[ ri-pair ]
See synonyms for: repairrepairedrepairingrepairs on

verb (used with object)
  1. to restore to a good or sound condition after decay or damage; mend: to repair a motor.

  2. to restore or renew by any process of making good, strengthening, etc.: to repair one's health by resting.

  1. to remedy; make good; put right: to repair damage;to repair a deficiency.

  2. to make amends for; compensate: to repair a wrong done.

  1. an act, process, or work of repairing: to order the repair of a building.

  2. Usually repairs.

    • an instance or operation of repairing: to lay up a boat for repairs.

    • a repaired part or an addition made in repairing: Seventeenth-century repairs in brick are conspicuous in parts of the medieval stonework.

  1. repairs, (in bookkeeping, accounting, etc.) the part of maintenance expense that has been paid out to keep fixed assets in usable condition, as distinguished from amounts used for renewal or replacement.

  2. the good condition resulting from continued maintenance and repairing: to keep in repair.

  3. condition with respect to soundness and usability: a house in good repair.

Origin of repair

First recorded in 1300–50; Middle English reparen, repairen, from Middle French reparer, from Latin reparāre, equivalent to re- re- + parāre to prepare; see pare

synonym study For repair

2. See renew.

Other words for repair

Opposites for repair

Other words from repair

  • re·pair·a·ble, adjective
  • re·pair·a·bil·i·ty, re·pair·a·ble·ness, noun
  • non·re·pair·a·ble, adjective

Words that may be confused with repair

Other definitions for repair (2 of 2)

[ ri-pair ]

verb (used without object)
  1. to betake oneself; go, as to a place: He repaired in haste to Washington.

  2. to go frequently or customarily.

  1. a resort or haunt.

  2. the act of going or going customarily; resort: to have repair to the country.

  1. Scot. Obsolete. a meeting, association, or crowd of people.

Origin of repair

First recorded 1300–50; Middle English repairen, repeiren, from Old French repairier, repeirier, “to return,” from Late Latin repatriāre “to return to one's homeland”; see origin at repatriate Unabridged Based on the Random House Unabridged Dictionary, © Random House, Inc. 2024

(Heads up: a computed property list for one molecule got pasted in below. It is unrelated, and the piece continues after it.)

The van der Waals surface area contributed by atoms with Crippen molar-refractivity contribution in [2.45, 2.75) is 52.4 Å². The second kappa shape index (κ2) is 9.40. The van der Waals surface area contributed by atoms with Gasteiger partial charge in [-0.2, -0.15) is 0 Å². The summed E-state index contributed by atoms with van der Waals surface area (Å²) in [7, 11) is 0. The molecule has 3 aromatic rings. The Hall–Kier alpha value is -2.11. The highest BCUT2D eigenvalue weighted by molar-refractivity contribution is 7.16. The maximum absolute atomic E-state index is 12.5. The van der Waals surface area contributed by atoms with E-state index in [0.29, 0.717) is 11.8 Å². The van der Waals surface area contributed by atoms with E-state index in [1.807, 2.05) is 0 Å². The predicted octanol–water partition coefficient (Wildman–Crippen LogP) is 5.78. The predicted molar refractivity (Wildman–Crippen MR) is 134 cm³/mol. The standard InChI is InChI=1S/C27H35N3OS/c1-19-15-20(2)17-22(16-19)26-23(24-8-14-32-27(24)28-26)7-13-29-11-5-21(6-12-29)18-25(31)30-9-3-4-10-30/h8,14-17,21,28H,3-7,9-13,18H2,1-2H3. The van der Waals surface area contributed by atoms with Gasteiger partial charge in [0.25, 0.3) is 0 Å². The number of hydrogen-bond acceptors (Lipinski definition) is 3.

How to use repair in a sentence

British Dictionary definitions for repair (1 of 2)


/ (rɪˈpɛə) /

  1. to restore (something damaged or broken) to good condition or working order

  2. to heal (a breach or division) in (something): to repair a broken marriage

  1. to make good or make amends for (a mistake, injury, etc)

  1. the act, task, or process of repairing

  2. a part that has been repaired

  1. state or condition: in good repair

Origin of repair

C14: from Old French reparer, from Latin reparāre, from re- + parāre to make ready

Derived forms of repair

  • repairable, adjective
  • repairer, noun

British Dictionary definitions for repair (2 of 2)


/ (rɪˈpɛə) /

  1. (usually foll by to) to go (to a place): to repair to the country

  2. (usually foll by to) to have recourse (to) for help, etc: to repair to one's lawyer

  1. (usually foll by from) archaic to come back; return

  1. the act of going or returning

  2. a haunt or resort

Origin of repair

C14: from Old French repairier, from Late Latin repatriāre to return to one's native land, from Latin re- + patria fatherland; compare repatriate

Collins English Dictionary - Complete & Unabridged 2012 Digital Edition © William Collins Sons & Co. Ltd. 1979, 1986 © HarperCollins Publishers 1998, 2000, 2003, 2005, 2006, 2007, 2009, 2012